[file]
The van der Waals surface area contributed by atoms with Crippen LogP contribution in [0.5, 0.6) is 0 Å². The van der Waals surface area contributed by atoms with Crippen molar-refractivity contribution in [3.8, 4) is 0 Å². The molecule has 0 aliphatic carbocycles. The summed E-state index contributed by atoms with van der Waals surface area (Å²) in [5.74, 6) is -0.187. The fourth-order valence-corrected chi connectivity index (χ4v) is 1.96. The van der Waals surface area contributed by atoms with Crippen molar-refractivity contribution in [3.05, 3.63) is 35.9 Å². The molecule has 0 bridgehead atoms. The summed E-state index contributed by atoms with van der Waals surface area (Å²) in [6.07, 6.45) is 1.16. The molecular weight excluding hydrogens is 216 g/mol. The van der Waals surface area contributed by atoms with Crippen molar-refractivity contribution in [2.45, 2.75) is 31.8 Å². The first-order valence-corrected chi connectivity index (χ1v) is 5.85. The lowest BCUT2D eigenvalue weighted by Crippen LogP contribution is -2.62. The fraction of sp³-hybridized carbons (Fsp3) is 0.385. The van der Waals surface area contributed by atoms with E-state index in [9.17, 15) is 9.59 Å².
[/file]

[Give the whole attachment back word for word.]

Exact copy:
The van der Waals surface area contributed by atoms with Crippen LogP contribution in [0.5, 0.6) is 0 Å². The van der Waals surface area contributed by atoms with Crippen molar-refractivity contribution in [3.8, 4) is 0 Å². The molecule has 0 aliphatic carbocycles. The summed E-state index contributed by atoms with van der Waals surface area (Å²) in [5.74, 6) is -0.187. The fourth-order valence-corrected chi connectivity index (χ4v) is 1.96. The van der Waals surface area contributed by atoms with Crippen molar-refractivity contribution in [3.05, 3.63) is 35.9 Å². The molecule has 0 bridgehead atoms. The summed E-state index contributed by atoms with van der Waals surface area (Å²) in [6.07, 6.45) is 1.16. The molecular weight excluding hydrogens is 216 g/mol. The van der Waals surface area contributed by atoms with Crippen molar-refractivity contribution in [2.45, 2.75) is 31.8 Å². The first-order valence-corrected chi connectivity index (χ1v) is 5.85. The lowest BCUT2D eigenvalue weighted by Crippen LogP contribution is -2.62. The fraction of sp³-hybridized carbons (Fsp3) is 0.385. The van der Waals surface area contributed by atoms with E-state index in [9.17, 15) is 9.59 Å².